UK po­lice ex­pand probe, say 39 dead in truck all from China

The Saline Courier - - NEWS -

LON­DON — All 39 peo­ple found dead in a re­frig­er­ated con­tainer truck near an English port were Chi­nese cit­i­zens, Bri­tish po­lice con­firmed Thurs­day as they in­ves­ti­gated one of the coun­try’s dead­li­est cases of peo­ple smug­gling.

The Es­sex Po­lice force said 31 men and eight women were found dead in the truck early Wed­nes­day at an in­dus­trial park in Grays, a town 25 miles (40 kilo­me­ters) east of Lon­don.

The 25-year-old truck driver, who is from North­ern Ire­land, was be­ing ques­tioned on sus­pi­cion of at­tempted mur­der but has not been charged. Po­lice in North­ern Ire­land also searched three prop­er­ties as they sought to piece to­gether how the truck’s cab, its con­tainer and the vic­tims came to­gether on such a deadly jour­ney.

The truck and con­tainer ap­par­ently took separate jour­neys be­fore end­ing up at the in­dus­trial park. Bri­tish po­lice said they be­lieve the con­tainer went from the Bel­gian port of Zee­brugge to Pur­fleet, Eng­land, where it ar­rived early Wed­nes­day and was picked up by the truck driver and driven the few miles to Grays.

The truck cab, which is reg­is­tered in Bul­garia to a com­pany owned by an Ir­ish woman, is be­lieved to have come from North­ern Ire­land, then headed to Dublin to catch a ferry to Wales be­fore driv­ing across Bri­tain to pick up the con­tainer.

The Chi­nese For­eign Min­istry said Chi­nese em­bassy em­ploy­ees in the U.K. were driv­ing to the scene of the crime to aid the in­ves­ti­ga­tion and Bel­gian po­lice were try­ing to track down in­for­ma­tion from Zee­brugge.

Groups of mi­grants have re­peat­edly landed on English shores us­ing small boats for the risky Chan­nel cross­ing, and mi­grants are some­times found in the trunks of cars that dis­em­bark from the mas­sive fer­ries that link France and Eng­land. But Wed­nes­day’s macabre find in an in­dus­trial park was a re­minder that crim­i­nal gangs are still prof­it­ing from large-scale traf­fick­ing.

The tragedy re­calls the deaths of 58 Chi­nese mi­grants who suf­fo­cated in a truck in Dover, Eng­land af­ter a per­ilous, months-long jour­ney from China’s south­ern Fu­jian prov­ince. They were found stowed away with a cargo of toma­toes af­ter a ferry ride from Zee­brugge, the same Bel­gian port that fea­tured in the lat­est tragedy.

Bri­tish Prime Min­is­ter Boris John­son vowed in Par­lia­ment that peo­ple smug­glers would be pros­e­cuted to the full ex­tent of the law. English-speak­ing Bri­tain, with its high de­mand for tourism, restau­rant and agri­cul­tural work­ers, re­mains a very at­trac­tive des­ti­na­tion for im­mi­grants from all coun­tries, even as the U.K. is re­think­ing its im­mi­gra­tion rules as it pre­pares to leave the 28-na­tion Euro­pean Union.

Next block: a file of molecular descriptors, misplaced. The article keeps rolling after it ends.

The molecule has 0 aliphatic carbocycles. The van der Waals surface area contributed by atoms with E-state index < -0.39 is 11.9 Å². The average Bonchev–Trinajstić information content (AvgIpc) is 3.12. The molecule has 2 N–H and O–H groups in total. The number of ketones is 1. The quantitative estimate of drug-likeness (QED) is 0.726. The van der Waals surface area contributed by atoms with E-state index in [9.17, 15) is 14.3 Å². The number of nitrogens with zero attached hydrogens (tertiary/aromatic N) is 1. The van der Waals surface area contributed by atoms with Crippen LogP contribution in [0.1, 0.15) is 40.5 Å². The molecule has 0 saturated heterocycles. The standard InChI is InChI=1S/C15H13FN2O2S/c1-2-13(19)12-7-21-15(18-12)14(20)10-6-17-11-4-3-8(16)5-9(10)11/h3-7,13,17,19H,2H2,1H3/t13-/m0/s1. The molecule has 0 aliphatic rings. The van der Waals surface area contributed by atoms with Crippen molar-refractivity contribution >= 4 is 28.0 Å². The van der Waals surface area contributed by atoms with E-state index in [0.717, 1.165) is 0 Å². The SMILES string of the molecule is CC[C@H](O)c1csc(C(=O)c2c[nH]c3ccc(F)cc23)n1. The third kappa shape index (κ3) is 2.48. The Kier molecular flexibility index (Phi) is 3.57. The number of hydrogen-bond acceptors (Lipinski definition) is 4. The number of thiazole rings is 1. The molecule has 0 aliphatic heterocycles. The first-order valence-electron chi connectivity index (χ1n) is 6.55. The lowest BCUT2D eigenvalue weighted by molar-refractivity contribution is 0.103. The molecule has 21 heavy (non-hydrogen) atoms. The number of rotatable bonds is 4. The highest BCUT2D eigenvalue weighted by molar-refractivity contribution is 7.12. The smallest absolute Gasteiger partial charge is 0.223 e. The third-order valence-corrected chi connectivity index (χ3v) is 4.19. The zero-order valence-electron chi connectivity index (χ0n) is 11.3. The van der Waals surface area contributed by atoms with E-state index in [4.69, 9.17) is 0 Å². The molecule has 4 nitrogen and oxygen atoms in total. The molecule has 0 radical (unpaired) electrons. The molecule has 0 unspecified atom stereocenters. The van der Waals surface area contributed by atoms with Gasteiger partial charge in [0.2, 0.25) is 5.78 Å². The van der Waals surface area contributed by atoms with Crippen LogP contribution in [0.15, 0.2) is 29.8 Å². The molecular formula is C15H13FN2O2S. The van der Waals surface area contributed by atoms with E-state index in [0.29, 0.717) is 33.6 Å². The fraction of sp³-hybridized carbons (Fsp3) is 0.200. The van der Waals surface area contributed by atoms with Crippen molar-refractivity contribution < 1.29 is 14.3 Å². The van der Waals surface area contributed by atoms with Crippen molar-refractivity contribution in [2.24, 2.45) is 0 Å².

Nando Sig­ona, a pro­fes­sor of mi­gra­tion stud­ies at the Univer­sity of Birm­ing­ham, said tougher mi­gra­tion con­trols born of pop­ulist anti-im­mi­grant sen­ti­ment across Europe are clos­ing down less dan­ger­ous routes to the West and en­cour­ag­ing smug­glers to take more risks and try out new routes.

“The fact that all these peo­ple came from the same coun­try could hint to a more or­ga­nized crime sce­nario,” he told The As­so­ci­ated Press. “Usu­ally, if it’s an ad hoc ar­range­ment at the port, you would get a bit of a mix of na­tion­al­i­ties.”

Smug­glers — many of whom are paid their fi­nal in­stall­ment only when the per­son is de­liv­ered to his des­ti­na­tion — earn more by pack­ing as many peo­ple as pos­si­ble into a ship or truck.

“Death is a side ef­fect,” he said.

In Fe­bru­ary 2004, 21 Chi­nese mi­grants — also from Fu­jian — who were work­ing as cockle-pick­ers in Bri­tain drowned when they were caught by treach­er­ous tides in More­cambe Bay in north­west Eng­land.

Sig­ona, who has stud­ied Chi­nese im­mi­grants to the U.K., said China’s ris­ing mid­dle class has more ac­cess to mul­ti­ple routes to come to the West legally — say, with stu­dent or tourist visas.

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